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North Carolina Bookwatch | William Leuchtenburg

Sun, 27 Aug 2006 06:55:49 -0700

DG Martin interviews William Leuchtenburg - The White House Looks South
Perhaps not southerners in the usual sense, Franklin D. Roosevelt, Harry S. Truman, and Lyndon B. Johnson each demonstrated a political style and philosophy that helped them influence the South and unite the country in ways that few other presidents have. Their intimate associations with the South gave these three presidents an empathy toward and acceptance in the region. In urging southerners to jettison outworn folkways, Roosevelt could speak as a neighbor and adopted son, Truman as a border-stater who had been taught to revere the Lost Cause, and Johnson as a native who had been scorned by Yankees.

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North Carolina Bookwatch | Dot Jackson

Sun, 27 Aug 2006 06:55:49 -0700

DG Martin interviews Dot Jackson - Refuge
In Refuge , a young Charleston society matron named Mary Seneca Steele goes to bed while considering what to wear for her suicide. Now, suddenly seized by an otherworldly fiddle tune playing in her head, she arises, steals her children and her husband's new Auburn Phaeton, and sets out on a journey of enlightenment in the year 1929, which begins with learning to drive. Before she makes this impetuous exit from the proper South, Mary Sen's worst transgression has been going out in public without her hat. But there will be no returning to her old life once she abandons it.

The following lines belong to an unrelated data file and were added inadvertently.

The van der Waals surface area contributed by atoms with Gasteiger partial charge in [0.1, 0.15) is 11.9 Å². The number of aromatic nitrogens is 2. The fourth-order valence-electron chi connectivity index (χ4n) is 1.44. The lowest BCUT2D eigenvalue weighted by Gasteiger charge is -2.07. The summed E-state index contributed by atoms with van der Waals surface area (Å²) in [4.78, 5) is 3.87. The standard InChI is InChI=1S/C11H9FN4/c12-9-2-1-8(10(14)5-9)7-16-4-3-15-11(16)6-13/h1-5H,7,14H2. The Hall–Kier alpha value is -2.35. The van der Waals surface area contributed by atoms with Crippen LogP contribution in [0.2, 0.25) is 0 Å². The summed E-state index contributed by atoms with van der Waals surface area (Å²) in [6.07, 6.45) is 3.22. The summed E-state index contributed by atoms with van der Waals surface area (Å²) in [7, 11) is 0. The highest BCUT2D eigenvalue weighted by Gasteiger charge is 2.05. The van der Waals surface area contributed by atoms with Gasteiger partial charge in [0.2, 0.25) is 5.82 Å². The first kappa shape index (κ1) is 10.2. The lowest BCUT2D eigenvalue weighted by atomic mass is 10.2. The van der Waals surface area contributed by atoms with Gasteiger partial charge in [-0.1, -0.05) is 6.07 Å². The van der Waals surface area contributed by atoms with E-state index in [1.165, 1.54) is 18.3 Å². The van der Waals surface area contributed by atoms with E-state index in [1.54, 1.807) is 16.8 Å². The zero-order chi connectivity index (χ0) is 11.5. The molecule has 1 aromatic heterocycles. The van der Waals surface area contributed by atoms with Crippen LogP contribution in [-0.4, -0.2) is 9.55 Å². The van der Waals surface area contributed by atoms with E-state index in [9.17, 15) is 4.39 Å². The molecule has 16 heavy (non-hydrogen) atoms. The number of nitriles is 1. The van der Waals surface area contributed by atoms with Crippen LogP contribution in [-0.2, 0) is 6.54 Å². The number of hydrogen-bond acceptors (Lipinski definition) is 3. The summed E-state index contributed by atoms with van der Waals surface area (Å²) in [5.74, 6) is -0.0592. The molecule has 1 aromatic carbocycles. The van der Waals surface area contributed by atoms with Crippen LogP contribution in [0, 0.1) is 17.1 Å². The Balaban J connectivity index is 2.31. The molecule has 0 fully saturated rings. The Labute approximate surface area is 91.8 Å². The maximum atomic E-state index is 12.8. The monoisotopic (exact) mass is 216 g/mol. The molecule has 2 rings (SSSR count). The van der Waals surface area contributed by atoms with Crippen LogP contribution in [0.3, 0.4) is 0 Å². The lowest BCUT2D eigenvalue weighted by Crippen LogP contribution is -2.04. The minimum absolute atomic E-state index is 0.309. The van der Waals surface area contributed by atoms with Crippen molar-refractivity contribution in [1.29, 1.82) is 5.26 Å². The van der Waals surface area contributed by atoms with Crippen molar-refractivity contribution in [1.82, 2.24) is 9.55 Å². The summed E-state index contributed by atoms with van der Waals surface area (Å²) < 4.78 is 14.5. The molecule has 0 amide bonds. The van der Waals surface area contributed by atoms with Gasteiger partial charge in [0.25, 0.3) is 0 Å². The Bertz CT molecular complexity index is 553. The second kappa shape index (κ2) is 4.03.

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North Carolina Bookwatch | Art Chansky

Mon, 23 Oct 2006 17:49:51 -0400

DG Martin interviews Art Chansky - Blue Blood

For fifty years, the rivalry between Duke and Carolina has featured famous brawls, endless controversy, long-nurtured hatred—and some of the best basketball ever played in the history of the sport. The Duke-Carolina rivalry has fostered more than thirty former players from the two schools playing or coaching in the NBA; it has cultivated a maniacal subculture of fans who camp out for weeks just to get tickets to the seasonal matchups; it has enchanted a nation of spectators to watch games between the archrivals, garnering some of the highest regular-season TV ratings in history. Art Chansky's Blue Blood : Duke-Carolina: Inside the Most Storied Rivalry in College Hoops is a chronicle of the Duke-Carolina fight as it has evolved over the last fifty years— celebrateing the history of this rivalry, the traditions, the heritage, and, most importantly—the spectacular basketball.